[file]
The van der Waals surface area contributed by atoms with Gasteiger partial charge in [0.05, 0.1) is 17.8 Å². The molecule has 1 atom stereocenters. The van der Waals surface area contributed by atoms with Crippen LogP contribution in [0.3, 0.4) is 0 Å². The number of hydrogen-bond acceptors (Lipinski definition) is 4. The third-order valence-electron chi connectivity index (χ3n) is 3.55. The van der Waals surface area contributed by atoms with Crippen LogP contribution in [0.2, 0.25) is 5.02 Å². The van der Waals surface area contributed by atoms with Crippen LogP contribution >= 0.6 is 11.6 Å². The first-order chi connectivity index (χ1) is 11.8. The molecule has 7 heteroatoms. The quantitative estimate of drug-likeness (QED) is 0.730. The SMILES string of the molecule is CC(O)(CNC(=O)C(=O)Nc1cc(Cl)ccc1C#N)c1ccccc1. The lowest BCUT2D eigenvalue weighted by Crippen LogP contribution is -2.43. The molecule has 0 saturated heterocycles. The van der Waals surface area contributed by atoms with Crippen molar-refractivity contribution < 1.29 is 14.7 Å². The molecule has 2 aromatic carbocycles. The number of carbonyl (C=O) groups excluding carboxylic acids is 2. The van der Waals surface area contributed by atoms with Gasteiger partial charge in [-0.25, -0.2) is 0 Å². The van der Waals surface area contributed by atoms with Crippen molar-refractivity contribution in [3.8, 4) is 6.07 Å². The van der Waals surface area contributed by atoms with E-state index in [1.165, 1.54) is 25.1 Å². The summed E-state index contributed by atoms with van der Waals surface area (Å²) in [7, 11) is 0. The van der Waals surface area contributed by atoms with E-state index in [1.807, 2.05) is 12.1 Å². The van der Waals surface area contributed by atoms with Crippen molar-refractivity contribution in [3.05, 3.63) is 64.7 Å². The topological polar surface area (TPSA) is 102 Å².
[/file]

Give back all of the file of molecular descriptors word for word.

The van der Waals surface area contributed by atoms with Gasteiger partial charge in [0.05, 0.1) is 17.8 Å². The molecule has 1 atom stereocenters. The van der Waals surface area contributed by atoms with Crippen LogP contribution in [0.3, 0.4) is 0 Å². The number of hydrogen-bond acceptors (Lipinski definition) is 4. The third-order valence-electron chi connectivity index (χ3n) is 3.55. The van der Waals surface area contributed by atoms with Crippen LogP contribution in [0.2, 0.25) is 5.02 Å². The van der Waals surface area contributed by atoms with Crippen LogP contribution >= 0.6 is 11.6 Å². The first-order chi connectivity index (χ1) is 11.8. The molecule has 7 heteroatoms. The quantitative estimate of drug-likeness (QED) is 0.730. The SMILES string of the molecule is CC(O)(CNC(=O)C(=O)Nc1cc(Cl)ccc1C#N)c1ccccc1. The lowest BCUT2D eigenvalue weighted by Crippen LogP contribution is -2.43. The molecule has 0 saturated heterocycles. The van der Waals surface area contributed by atoms with Crippen molar-refractivity contribution < 1.29 is 14.7 Å². The molecule has 2 aromatic carbocycles. The number of carbonyl (C=O) groups excluding carboxylic acids is 2. The van der Waals surface area contributed by atoms with Gasteiger partial charge in [-0.25, -0.2) is 0 Å². The van der Waals surface area contributed by atoms with Crippen molar-refractivity contribution in [3.8, 4) is 6.07 Å². The van der Waals surface area contributed by atoms with E-state index in [1.165, 1.54) is 25.1 Å². The summed E-state index contributed by atoms with van der Waals surface area (Å²) in [7, 11) is 0. The van der Waals surface area contributed by atoms with E-state index in [1.807, 2.05) is 12.1 Å². The van der Waals surface area contributed by atoms with Crippen molar-refractivity contribution in [3.05, 3.63) is 64.7 Å². The topological polar surface area (TPSA) is 102 Å².